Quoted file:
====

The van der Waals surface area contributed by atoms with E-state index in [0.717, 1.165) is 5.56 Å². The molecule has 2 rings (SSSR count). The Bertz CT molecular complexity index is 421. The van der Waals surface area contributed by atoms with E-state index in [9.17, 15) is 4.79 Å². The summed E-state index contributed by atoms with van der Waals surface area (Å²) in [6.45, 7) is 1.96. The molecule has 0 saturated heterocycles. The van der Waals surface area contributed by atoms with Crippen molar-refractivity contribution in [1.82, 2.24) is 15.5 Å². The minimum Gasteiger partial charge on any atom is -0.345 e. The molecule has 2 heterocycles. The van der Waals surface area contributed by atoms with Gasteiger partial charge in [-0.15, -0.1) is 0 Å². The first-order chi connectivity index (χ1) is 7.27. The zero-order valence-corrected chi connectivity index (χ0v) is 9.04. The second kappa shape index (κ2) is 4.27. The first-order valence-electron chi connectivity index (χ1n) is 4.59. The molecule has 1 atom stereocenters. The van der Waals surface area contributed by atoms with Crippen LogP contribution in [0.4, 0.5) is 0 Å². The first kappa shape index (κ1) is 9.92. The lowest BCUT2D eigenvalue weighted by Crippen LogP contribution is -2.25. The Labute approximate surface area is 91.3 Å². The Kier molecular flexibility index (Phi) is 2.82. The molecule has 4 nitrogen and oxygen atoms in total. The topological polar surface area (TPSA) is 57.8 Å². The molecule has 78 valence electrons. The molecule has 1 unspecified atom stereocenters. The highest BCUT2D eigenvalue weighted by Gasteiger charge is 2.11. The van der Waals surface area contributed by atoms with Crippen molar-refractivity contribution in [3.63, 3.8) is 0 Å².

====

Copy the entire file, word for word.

The van der Waals surface area contributed by atoms with E-state index in [0.717, 1.165) is 5.56 Å². The molecule has 2 rings (SSSR count). The Bertz CT molecular complexity index is 421. The van der Waals surface area contributed by atoms with E-state index in [9.17, 15) is 4.79 Å². The summed E-state index contributed by atoms with van der Waals surface area (Å²) in [6.45, 7) is 1.96. The molecule has 0 saturated heterocycles. The van der Waals surface area contributed by atoms with Crippen molar-refractivity contribution in [1.82, 2.24) is 15.5 Å². The minimum Gasteiger partial charge on any atom is -0.345 e. The molecule has 2 heterocycles. The van der Waals surface area contributed by atoms with Gasteiger partial charge in [-0.15, -0.1) is 0 Å². The first-order chi connectivity index (χ1) is 7.27. The zero-order valence-corrected chi connectivity index (χ0v) is 9.04. The second kappa shape index (κ2) is 4.27. The first-order valence-electron chi connectivity index (χ1n) is 4.59. The molecule has 1 atom stereocenters. The van der Waals surface area contributed by atoms with Crippen LogP contribution in [0.4, 0.5) is 0 Å². The first kappa shape index (κ1) is 9.92. The lowest BCUT2D eigenvalue weighted by Crippen LogP contribution is -2.25. The Labute approximate surface area is 91.3 Å². The Kier molecular flexibility index (Phi) is 2.82. The molecule has 4 nitrogen and oxygen atoms in total. The topological polar surface area (TPSA) is 57.8 Å². The molecule has 78 valence electrons. The molecule has 1 unspecified atom stereocenters. The highest BCUT2D eigenvalue weighted by Gasteiger charge is 2.11. The van der Waals surface area contributed by atoms with Crippen molar-refractivity contribution in [3.63, 3.8) is 0 Å².